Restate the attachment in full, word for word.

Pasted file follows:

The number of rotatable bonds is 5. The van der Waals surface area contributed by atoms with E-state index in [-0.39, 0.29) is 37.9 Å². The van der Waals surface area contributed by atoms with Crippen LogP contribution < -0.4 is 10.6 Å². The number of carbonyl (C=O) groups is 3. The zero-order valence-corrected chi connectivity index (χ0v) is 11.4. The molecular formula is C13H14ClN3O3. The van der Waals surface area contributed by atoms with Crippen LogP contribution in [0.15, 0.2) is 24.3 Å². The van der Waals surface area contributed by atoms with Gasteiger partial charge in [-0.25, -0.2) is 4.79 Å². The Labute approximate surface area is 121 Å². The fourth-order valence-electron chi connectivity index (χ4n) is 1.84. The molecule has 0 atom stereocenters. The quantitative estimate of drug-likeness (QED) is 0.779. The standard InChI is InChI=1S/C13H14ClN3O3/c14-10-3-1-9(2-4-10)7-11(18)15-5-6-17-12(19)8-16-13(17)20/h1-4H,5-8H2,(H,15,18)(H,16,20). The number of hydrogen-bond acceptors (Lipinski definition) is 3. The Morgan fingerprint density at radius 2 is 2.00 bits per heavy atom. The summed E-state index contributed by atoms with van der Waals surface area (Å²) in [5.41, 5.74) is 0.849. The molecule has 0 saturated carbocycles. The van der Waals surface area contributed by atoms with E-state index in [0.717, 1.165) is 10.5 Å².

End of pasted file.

The number of rotatable bonds is 5. The van der Waals surface area contributed by atoms with E-state index in [-0.39, 0.29) is 37.9 Å². The van der Waals surface area contributed by atoms with Crippen LogP contribution < -0.4 is 10.6 Å². The number of carbonyl (C=O) groups is 3. The zero-order valence-corrected chi connectivity index (χ0v) is 11.4. The molecular formula is C13H14ClN3O3. The van der Waals surface area contributed by atoms with Crippen LogP contribution in [0.15, 0.2) is 24.3 Å². The van der Waals surface area contributed by atoms with Gasteiger partial charge in [-0.25, -0.2) is 4.79 Å². The Labute approximate surface area is 121 Å². The fourth-order valence-electron chi connectivity index (χ4n) is 1.84. The molecule has 0 atom stereocenters. The quantitative estimate of drug-likeness (QED) is 0.779. The standard InChI is InChI=1S/C13H14ClN3O3/c14-10-3-1-9(2-4-10)7-11(18)15-5-6-17-12(19)8-16-13(17)20/h1-4H,5-8H2,(H,15,18)(H,16,20). The number of hydrogen-bond acceptors (Lipinski definition) is 3. The Morgan fingerprint density at radius 2 is 2.00 bits per heavy atom. The summed E-state index contributed by atoms with van der Waals surface area (Å²) in [5.41, 5.74) is 0.849. The molecule has 0 saturated carbocycles. The van der Waals surface area contributed by atoms with E-state index in [0.717, 1.165) is 10.5 Å².